If you’re a book reader and lover, you’re probably always looking for a comfortable, well-lighted place to sit for an hour or two, when you have the time. That can be hard to come by in many of today’s hectic households.
Your books are also probably piecemealed around the house. They’re piled on top of your nightstand and the coffee table, the ones you’re reading now mingling with ones you’ve finished but still want to hold onto and those that are next on your list. There’s probably a bookshelf in your home office, but it’s filled mostly with business-related volumes, and these books are more … fun.
So it’s time to solve both of these problems by creating a space for your reading and your books. It’s ideal if you can turn a whole room over to the reading and veneration of books, a bulwark against the continuing advance of screens and keyboards, but it’s not necessary.
Wherever you put it, do make it accessible to the whole family, particularly kids and grandkids — studies have shown a correlation between childhood access to books and higher literacy and math skills in adulthood.
Whether you’re setting up a full-blown home library or a reading corner, it should be in a relatively peaceful part of the house, shielded from excessive noise. Bookcases can be great room dividers and create a private, cave-like feel for the reader.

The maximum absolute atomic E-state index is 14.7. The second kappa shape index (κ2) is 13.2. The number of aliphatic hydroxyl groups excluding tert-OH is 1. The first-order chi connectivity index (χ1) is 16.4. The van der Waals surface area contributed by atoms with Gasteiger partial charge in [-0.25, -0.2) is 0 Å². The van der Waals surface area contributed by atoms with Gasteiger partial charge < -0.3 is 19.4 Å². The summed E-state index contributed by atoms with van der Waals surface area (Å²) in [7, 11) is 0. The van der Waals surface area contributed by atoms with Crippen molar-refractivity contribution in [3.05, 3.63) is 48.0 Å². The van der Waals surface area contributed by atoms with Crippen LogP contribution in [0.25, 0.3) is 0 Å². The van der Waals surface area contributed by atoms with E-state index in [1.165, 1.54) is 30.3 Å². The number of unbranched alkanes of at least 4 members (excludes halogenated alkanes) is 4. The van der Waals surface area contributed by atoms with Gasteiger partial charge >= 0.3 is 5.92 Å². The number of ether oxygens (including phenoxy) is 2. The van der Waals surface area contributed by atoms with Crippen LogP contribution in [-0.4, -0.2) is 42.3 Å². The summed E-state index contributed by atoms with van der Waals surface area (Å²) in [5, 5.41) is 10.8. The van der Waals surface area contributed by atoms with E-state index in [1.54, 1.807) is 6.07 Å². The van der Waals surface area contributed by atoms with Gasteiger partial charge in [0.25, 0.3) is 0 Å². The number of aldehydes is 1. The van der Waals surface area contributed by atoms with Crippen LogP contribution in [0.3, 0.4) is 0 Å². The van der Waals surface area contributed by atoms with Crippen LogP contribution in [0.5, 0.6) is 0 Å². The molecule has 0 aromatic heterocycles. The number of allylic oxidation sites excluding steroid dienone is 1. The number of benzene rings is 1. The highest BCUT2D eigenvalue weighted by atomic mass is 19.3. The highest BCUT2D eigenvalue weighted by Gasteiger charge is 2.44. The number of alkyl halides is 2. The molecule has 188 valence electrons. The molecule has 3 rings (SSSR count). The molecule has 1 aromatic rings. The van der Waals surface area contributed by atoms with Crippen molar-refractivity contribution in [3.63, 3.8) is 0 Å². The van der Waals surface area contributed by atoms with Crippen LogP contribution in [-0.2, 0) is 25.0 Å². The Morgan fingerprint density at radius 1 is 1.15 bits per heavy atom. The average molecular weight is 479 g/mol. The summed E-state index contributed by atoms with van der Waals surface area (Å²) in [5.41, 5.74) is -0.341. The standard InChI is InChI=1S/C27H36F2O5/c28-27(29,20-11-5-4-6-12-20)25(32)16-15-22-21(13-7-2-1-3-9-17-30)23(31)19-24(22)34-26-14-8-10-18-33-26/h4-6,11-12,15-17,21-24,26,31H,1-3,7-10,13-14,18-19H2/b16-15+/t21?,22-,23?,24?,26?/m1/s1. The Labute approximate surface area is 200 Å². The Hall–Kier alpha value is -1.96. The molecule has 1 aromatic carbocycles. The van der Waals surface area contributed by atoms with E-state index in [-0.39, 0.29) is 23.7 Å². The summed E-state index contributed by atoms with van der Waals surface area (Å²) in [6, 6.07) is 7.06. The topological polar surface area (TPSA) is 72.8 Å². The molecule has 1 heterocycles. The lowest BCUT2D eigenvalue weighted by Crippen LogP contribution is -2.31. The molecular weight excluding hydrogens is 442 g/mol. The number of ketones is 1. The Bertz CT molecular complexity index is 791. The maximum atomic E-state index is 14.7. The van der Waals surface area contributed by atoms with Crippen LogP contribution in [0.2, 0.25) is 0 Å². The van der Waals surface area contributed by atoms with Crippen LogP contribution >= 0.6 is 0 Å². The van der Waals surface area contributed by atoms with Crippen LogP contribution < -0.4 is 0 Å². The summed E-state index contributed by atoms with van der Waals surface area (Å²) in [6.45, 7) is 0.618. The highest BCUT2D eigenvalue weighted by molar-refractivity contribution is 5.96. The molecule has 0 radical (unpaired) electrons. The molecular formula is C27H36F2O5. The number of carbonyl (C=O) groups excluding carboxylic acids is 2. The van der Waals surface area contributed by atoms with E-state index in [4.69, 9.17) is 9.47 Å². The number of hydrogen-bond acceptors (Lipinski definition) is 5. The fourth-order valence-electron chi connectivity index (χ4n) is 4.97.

“Cave-like” doesn’t mean “dark”— the more natural light the better, and window seats are fantastic, so include at least one in your space if it’s at all possible. Track lighting, wall sconces and swing-arm lamps near your favorite chair will make reading easy on your eyes after dark, with bulbs in the “warm white” range providing the best illumination.
The amount of shelving will depend on the size of your book collection. Having shelves running all the way from the floor to ceiling looks fantastic if they’re mostly full, but unless you have both a bookshelf ladder and the motivation to pull things off the highest shelves it might be better to pare back your collection a bit.